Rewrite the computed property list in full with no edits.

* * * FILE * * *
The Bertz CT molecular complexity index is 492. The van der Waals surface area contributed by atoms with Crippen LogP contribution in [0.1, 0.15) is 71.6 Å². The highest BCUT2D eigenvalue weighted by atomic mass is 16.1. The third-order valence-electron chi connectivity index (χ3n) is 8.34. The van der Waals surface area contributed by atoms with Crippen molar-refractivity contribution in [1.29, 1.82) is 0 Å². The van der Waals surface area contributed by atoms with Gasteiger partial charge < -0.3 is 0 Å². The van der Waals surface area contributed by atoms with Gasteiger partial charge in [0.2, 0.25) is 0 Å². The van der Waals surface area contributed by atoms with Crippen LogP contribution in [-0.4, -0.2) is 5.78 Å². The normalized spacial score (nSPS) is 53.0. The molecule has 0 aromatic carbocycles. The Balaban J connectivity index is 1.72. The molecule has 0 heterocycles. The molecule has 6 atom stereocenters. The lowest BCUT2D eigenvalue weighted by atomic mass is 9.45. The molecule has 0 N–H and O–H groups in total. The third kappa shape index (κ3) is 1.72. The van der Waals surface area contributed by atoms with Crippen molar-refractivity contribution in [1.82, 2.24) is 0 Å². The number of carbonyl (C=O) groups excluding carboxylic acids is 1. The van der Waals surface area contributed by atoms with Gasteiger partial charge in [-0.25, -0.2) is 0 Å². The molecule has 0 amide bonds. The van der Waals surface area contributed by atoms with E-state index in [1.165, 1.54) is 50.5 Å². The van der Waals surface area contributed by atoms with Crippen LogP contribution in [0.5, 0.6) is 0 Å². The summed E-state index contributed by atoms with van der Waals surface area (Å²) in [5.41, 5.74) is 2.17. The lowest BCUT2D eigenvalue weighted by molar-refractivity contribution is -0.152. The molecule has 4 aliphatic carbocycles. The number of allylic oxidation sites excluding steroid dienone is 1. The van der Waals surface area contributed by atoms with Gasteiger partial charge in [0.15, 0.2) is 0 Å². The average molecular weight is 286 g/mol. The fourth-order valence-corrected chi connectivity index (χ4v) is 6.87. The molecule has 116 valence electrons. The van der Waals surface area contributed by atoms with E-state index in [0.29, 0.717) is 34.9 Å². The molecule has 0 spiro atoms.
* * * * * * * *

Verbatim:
The Bertz CT molecular complexity index is 492. The van der Waals surface area contributed by atoms with Crippen LogP contribution in [0.1, 0.15) is 71.6 Å². The highest BCUT2D eigenvalue weighted by atomic mass is 16.1. The third-order valence-electron chi connectivity index (χ3n) is 8.34. The van der Waals surface area contributed by atoms with Crippen molar-refractivity contribution in [1.29, 1.82) is 0 Å². The van der Waals surface area contributed by atoms with Gasteiger partial charge < -0.3 is 0 Å². The van der Waals surface area contributed by atoms with Gasteiger partial charge in [0.2, 0.25) is 0 Å². The van der Waals surface area contributed by atoms with Crippen LogP contribution in [-0.4, -0.2) is 5.78 Å². The normalized spacial score (nSPS) is 53.0. The molecule has 0 aromatic carbocycles. The Balaban J connectivity index is 1.72. The molecule has 0 heterocycles. The molecule has 6 atom stereocenters. The lowest BCUT2D eigenvalue weighted by atomic mass is 9.45. The molecule has 0 N–H and O–H groups in total. The third kappa shape index (κ3) is 1.72. The van der Waals surface area contributed by atoms with Crippen molar-refractivity contribution in [1.82, 2.24) is 0 Å². The number of carbonyl (C=O) groups excluding carboxylic acids is 1. The van der Waals surface area contributed by atoms with Gasteiger partial charge in [-0.25, -0.2) is 0 Å². The molecule has 0 amide bonds. The van der Waals surface area contributed by atoms with E-state index in [1.165, 1.54) is 50.5 Å². The van der Waals surface area contributed by atoms with Crippen LogP contribution in [0.5, 0.6) is 0 Å². The summed E-state index contributed by atoms with van der Waals surface area (Å²) in [5.41, 5.74) is 2.17. The lowest BCUT2D eigenvalue weighted by molar-refractivity contribution is -0.152. The molecule has 4 aliphatic carbocycles. The number of allylic oxidation sites excluding steroid dienone is 1. The van der Waals surface area contributed by atoms with Gasteiger partial charge in [0.15, 0.2) is 0 Å². The average molecular weight is 286 g/mol. The fourth-order valence-corrected chi connectivity index (χ4v) is 6.87. The molecule has 116 valence electrons. The van der Waals surface area contributed by atoms with E-state index in [0.29, 0.717) is 34.9 Å². The molecule has 0 spiro atoms.